Let us suppose your application runs on host ingdev and the database (called test) you would like to update or query resides on host ingserv. Your first task is to find out the port number of the appropriate DBMS server running on ingserv. You can use ipm for this purpose: as ingres, start ipm on ingserv and choose option Server List. In the list of servers select one that is of type INGRES and handles the test database (you have to see either test or ALL in column Connecting to Databases). You find the port number of the DBMS server in the first column. Let us suppose it is 1259.

On machine ingdev, set the shell variable II_DBMS_SERVER in the following way:

$ export II_DBMS_SERVER='ingserv::1259'

Now run the command:

$ sql test

If it works, you have access to the test database on host ingserv.

This solution is applicable only if both machines are of the same architecture, the same operating system is running on both of them, the character set is the same in both Ingres installations, and so on: I do not know the full list of necessary conditions. Therefore, I cannot guarantee that this trick will work.

On the other hand, if you restart Ingres on host ingserv, the DBMS server process will get a different TCP/IP port, therefore you probably have to automate the fetching of the current port number to the application server. You can use the show command of the iinamu utility for this purpose. The following command line gives the port number of the DBMS server if there is only one server running:

$ echo show | iinamu | grep INGRES | tr -s ' ' '\t' | cut -f4

9.4. Forms-Based Development Tools

The Ingres installation includes a sample application, created by ABF, the traditional development tool of Ingres. You can load it with the abfdemo command. Unfortunately, the manuals of ABF and Vision cannot be found either on the Ingres CD or on the CA site.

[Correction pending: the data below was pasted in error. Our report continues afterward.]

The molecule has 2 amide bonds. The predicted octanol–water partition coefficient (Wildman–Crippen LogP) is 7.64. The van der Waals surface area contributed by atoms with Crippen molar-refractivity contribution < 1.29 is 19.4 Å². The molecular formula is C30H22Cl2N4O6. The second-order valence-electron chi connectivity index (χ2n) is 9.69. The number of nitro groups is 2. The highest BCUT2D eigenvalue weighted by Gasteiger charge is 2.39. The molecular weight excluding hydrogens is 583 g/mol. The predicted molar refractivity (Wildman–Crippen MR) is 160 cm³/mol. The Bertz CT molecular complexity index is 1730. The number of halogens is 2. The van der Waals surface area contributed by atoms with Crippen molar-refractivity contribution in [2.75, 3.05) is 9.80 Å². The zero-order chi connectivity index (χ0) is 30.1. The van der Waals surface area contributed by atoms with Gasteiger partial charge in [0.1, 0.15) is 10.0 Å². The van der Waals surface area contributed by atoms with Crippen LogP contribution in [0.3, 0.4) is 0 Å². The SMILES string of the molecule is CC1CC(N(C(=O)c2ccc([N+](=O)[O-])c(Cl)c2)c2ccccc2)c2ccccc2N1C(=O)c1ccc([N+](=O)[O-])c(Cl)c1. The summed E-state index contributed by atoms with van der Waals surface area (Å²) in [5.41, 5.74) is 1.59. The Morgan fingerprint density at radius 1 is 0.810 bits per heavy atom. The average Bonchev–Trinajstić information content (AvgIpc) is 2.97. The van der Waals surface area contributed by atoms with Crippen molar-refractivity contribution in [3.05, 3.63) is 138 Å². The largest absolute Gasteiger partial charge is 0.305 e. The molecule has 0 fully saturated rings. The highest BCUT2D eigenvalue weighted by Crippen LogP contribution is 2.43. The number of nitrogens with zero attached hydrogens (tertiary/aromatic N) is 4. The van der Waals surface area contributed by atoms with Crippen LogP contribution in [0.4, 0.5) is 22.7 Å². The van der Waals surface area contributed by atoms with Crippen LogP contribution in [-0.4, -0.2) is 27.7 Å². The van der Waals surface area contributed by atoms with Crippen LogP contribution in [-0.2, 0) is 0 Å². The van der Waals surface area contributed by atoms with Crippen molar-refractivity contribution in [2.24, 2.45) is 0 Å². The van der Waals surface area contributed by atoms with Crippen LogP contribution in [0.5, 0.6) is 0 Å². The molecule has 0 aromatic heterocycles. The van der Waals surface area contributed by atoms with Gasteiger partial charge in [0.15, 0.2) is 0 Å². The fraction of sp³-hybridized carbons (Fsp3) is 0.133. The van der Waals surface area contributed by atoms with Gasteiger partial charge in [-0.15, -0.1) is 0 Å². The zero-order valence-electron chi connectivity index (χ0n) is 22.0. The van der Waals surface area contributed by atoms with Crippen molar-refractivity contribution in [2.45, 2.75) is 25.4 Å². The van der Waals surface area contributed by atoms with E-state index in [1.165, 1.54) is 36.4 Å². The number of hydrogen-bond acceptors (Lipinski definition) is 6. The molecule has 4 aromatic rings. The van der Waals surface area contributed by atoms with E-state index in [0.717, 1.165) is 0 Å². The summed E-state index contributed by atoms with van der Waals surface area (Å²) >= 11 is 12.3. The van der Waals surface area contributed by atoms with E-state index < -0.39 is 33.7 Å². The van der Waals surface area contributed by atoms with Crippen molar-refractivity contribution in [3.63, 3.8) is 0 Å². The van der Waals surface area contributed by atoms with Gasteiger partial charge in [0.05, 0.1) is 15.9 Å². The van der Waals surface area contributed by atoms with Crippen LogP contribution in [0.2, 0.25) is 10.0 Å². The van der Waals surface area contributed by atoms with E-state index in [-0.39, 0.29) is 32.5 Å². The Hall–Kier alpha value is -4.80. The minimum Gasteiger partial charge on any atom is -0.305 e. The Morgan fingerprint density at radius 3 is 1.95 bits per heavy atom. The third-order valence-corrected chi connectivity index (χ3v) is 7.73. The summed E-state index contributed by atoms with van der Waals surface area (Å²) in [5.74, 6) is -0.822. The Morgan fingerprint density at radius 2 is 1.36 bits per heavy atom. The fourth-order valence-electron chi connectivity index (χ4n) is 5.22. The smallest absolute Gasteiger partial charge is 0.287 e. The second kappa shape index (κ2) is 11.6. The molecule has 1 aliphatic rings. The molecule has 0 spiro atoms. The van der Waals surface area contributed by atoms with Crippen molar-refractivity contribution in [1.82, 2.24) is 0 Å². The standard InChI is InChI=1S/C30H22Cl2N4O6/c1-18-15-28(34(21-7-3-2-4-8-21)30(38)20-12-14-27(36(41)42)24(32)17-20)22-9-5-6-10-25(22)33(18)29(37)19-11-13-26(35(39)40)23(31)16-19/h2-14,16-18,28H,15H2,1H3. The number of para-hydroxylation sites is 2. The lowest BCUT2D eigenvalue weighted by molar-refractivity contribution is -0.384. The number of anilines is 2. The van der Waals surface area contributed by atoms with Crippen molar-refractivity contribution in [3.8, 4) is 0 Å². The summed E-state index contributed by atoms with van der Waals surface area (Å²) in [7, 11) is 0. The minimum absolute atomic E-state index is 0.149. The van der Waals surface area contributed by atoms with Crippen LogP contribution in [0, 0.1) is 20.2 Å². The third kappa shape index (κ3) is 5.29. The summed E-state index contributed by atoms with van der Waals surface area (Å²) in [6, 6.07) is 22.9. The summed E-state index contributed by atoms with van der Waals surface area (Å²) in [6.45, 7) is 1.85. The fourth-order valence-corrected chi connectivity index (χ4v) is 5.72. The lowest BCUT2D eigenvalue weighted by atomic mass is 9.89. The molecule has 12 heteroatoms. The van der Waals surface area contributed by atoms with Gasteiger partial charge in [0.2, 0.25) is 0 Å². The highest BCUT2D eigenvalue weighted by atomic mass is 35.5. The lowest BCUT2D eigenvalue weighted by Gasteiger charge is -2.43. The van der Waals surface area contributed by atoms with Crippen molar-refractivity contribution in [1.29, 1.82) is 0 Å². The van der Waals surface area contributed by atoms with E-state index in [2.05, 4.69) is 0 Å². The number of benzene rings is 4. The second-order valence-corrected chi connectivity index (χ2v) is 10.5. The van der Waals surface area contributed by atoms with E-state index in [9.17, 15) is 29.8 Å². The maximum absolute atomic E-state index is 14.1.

There is a problem with the SDK under glibc 2.1: applications created by ABF or Vision cannot be either compiled or run directly from the database. This problem is solved in the full Ingres version. For the SDK, install the RedHat glibc 2.0 compatibility packages. If you do not have RedHat, download them from the following URLs:

Besides the compatibility packages, you need an Ingres patch. It was posted on the Ingres newsgroup in September, 1999. I have a copy of it, email me if you wish to install it.

The compatibility packages and the patch probably do not work for all Linux distributions. I only tested them on RedHat and Caldera Open Linux.

9.5. Ingperl and Perl DBI

Previous Perl versions, version 4 included, made Ingres access possible via libraries known as ingperl. You can find information on ingperl at http://www.contrib.andrew.cmu.edu/~lfm/ingperl.html.

In Perl 5 a new, unified database interface, called Perl DBI, appeared. Its site is http://www.symbolstone.org/technology/perl/DBI/index.html.

You can download the Ingres module of DBI from that site.

9.6. Ingres links

I leave you with a few pointers to important Ingres sites:

Have fun!